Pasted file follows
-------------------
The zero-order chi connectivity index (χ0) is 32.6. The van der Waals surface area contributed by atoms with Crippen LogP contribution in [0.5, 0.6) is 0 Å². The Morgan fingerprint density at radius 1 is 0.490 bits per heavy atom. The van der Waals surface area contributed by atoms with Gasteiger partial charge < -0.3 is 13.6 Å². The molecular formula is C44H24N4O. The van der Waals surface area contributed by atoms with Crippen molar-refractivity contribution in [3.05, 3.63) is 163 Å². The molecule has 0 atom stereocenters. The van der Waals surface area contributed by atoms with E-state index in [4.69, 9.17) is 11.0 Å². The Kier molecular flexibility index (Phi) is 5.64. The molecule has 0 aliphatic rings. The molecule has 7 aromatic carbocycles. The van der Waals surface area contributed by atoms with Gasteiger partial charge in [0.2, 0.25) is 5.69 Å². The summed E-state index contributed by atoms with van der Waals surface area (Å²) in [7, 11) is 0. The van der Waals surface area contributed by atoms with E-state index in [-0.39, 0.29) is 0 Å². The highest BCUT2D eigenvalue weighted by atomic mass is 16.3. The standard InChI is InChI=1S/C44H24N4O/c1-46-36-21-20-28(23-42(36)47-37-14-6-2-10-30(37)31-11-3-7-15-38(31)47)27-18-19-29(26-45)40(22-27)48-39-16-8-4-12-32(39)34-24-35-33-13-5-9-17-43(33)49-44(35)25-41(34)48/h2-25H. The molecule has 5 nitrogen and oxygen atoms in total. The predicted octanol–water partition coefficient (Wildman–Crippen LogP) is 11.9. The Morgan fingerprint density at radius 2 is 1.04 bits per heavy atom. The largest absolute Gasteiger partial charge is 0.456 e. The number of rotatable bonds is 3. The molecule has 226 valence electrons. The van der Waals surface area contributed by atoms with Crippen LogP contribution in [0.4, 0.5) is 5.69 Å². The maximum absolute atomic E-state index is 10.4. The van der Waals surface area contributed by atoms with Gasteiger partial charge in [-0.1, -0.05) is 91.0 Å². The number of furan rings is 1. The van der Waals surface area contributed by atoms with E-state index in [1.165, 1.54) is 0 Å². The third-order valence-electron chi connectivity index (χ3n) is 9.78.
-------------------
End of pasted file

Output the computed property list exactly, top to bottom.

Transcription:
The zero-order chi connectivity index (χ0) is 32.6. The van der Waals surface area contributed by atoms with Crippen LogP contribution in [0.5, 0.6) is 0 Å². The Morgan fingerprint density at radius 1 is 0.490 bits per heavy atom. The van der Waals surface area contributed by atoms with Gasteiger partial charge < -0.3 is 13.6 Å². The molecular formula is C44H24N4O. The van der Waals surface area contributed by atoms with Crippen molar-refractivity contribution in [3.05, 3.63) is 163 Å². The molecule has 0 atom stereocenters. The van der Waals surface area contributed by atoms with E-state index in [4.69, 9.17) is 11.0 Å². The Kier molecular flexibility index (Phi) is 5.64. The molecule has 0 aliphatic rings. The molecule has 7 aromatic carbocycles. The van der Waals surface area contributed by atoms with Gasteiger partial charge in [0.2, 0.25) is 5.69 Å². The summed E-state index contributed by atoms with van der Waals surface area (Å²) in [7, 11) is 0. The van der Waals surface area contributed by atoms with E-state index in [-0.39, 0.29) is 0 Å². The highest BCUT2D eigenvalue weighted by atomic mass is 16.3. The standard InChI is InChI=1S/C44H24N4O/c1-46-36-21-20-28(23-42(36)47-37-14-6-2-10-30(37)31-11-3-7-15-38(31)47)27-18-19-29(26-45)40(22-27)48-39-16-8-4-12-32(39)34-24-35-33-13-5-9-17-43(33)49-44(35)25-41(34)48/h2-25H. The molecule has 5 nitrogen and oxygen atoms in total. The predicted octanol–water partition coefficient (Wildman–Crippen LogP) is 11.9. The Morgan fingerprint density at radius 2 is 1.04 bits per heavy atom. The largest absolute Gasteiger partial charge is 0.456 e. The number of rotatable bonds is 3. The molecule has 226 valence electrons. The van der Waals surface area contributed by atoms with Crippen LogP contribution in [0.4, 0.5) is 5.69 Å². The maximum absolute atomic E-state index is 10.4. The van der Waals surface area contributed by atoms with Gasteiger partial charge in [-0.1, -0.05) is 91.0 Å². The number of furan rings is 1. The van der Waals surface area contributed by atoms with E-state index in [1.165, 1.54) is 0 Å². The third-order valence-electron chi connectivity index (χ3n) is 9.78.